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News Release

Florida’s Northern Bobwhite Quail Decline

Contact:
Jeff Woods
352-338-9515


Sign up by May 19 for financial assistance to build habitat

GAINESVILLE, Fla., May 2, 2017 --The Bobwhite Quail in Florida is in trouble. In fact, populations across Florida and throughout the southeastern US have dropped from an estimated 31 million to only 5.5 million in the past 50 years. That’s 80 percent of the population just gone.

Habitat loss is the leading contributing factor to the quail’s demise. Bobwhites need frequently burned open pine savannas and rangelands to provide food, nesting and brood habitat and escape cover. Thinned pine stands (< 60 sq ft. /ac) and lower density pine plantings (< 500 trees / acre) are important to provide an open canopy that allows sunlight to the ground for food and nesting and brood habitat. Clumps of bunch grasses such as bluestems, Indian grass and wiregrass provide excellent nesting sites. Forbs such as ragweed, partridge pea and beggars tick provide food, cover and the bare ground essential for travel and finding seed. Shrubby areas with plants such as green briar, blackberry, plum thickets and yaupon provide quail escape cover from predators, protect them from cold or heat, and can be used as loafing sites.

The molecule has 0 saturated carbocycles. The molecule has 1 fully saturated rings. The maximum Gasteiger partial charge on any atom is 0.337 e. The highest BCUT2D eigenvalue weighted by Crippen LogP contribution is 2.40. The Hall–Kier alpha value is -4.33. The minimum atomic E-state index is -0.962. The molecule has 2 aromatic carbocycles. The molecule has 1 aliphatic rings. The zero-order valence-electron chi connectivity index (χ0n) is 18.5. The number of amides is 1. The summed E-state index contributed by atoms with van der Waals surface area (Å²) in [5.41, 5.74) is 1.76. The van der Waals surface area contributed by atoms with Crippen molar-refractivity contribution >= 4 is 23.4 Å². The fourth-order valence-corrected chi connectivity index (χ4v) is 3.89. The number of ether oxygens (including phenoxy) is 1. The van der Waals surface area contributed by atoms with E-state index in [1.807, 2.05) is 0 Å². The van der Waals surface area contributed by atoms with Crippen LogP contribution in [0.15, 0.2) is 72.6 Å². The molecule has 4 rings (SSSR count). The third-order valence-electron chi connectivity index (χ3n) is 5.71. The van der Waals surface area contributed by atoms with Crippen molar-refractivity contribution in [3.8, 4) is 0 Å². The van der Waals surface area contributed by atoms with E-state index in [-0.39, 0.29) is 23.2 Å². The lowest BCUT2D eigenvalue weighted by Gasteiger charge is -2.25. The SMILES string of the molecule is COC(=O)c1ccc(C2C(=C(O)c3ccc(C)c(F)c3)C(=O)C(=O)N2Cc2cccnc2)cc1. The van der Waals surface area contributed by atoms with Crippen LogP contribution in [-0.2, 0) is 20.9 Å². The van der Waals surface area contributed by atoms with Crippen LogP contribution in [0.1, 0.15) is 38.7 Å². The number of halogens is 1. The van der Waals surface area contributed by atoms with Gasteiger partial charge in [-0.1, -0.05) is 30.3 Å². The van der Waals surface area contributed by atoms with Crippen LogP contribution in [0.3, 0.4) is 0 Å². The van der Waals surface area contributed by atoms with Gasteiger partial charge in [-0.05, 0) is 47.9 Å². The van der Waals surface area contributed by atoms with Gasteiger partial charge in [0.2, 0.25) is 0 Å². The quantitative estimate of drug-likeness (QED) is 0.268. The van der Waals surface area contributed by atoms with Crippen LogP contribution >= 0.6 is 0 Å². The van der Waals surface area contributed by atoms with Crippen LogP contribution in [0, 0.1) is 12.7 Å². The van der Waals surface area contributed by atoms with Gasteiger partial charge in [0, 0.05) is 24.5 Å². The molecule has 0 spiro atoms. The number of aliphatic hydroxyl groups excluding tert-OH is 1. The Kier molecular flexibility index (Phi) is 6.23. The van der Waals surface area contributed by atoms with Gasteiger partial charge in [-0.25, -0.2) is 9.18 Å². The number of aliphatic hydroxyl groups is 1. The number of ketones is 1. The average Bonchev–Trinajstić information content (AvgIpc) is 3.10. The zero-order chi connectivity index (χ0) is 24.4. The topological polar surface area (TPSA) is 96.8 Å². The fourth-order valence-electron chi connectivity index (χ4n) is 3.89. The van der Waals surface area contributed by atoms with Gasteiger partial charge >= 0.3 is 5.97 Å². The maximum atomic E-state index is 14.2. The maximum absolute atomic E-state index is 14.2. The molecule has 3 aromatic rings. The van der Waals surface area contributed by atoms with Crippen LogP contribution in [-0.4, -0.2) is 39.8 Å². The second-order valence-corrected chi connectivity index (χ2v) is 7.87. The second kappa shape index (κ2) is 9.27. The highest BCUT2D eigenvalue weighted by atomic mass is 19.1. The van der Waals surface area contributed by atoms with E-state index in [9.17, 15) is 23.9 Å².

Throughout Florida, changes in farm and timber practices have left little room for bobwhites. Pine stands are too thick with brush to provide habitat for quail. Many farms that once provided nesting and escape cover have cleared fence rows and left little ground for nesting and brood rearing.  Former rangelands in the Panhandle have been converted to Bahia or Bermuda pasture which provide minimal benefit to bobwhites.

But these trends can be reversed. By applying a few practices, landowners can restore habitat by frequent prescribed burning, cutting back brush, thinning dense pine stands or disking.

Through a special 2017 signup ending May 19, the USDA’s Natural Resources Conservation Service (NRCS) is helping landowners restore quail and other pine savanna species that share the northern bobwhite range. NRCS will take applications for 2018 if you do not make the May 19 deadline. If you are interested in learning more, contact your local NRCS district conservationist at www.nrcs.usda.gov/wps/portal/nrcs/main/fl/contact or FWC private lands biologist at www.myfwc.com/conservation/special-initiatives/lap/contact-us.

More information on Bobwhite Quail is available at the NRCS Wildlife Habitat Management Institute, www.whmi.nrcs.usda.gov, the National Bobwhite Quail Initiative, www.bringbackbobwhites.org, Quail Forever, www.quailforever.org, or The Florida Fish & Wildlife Conservation Commission, www.myfwc.com.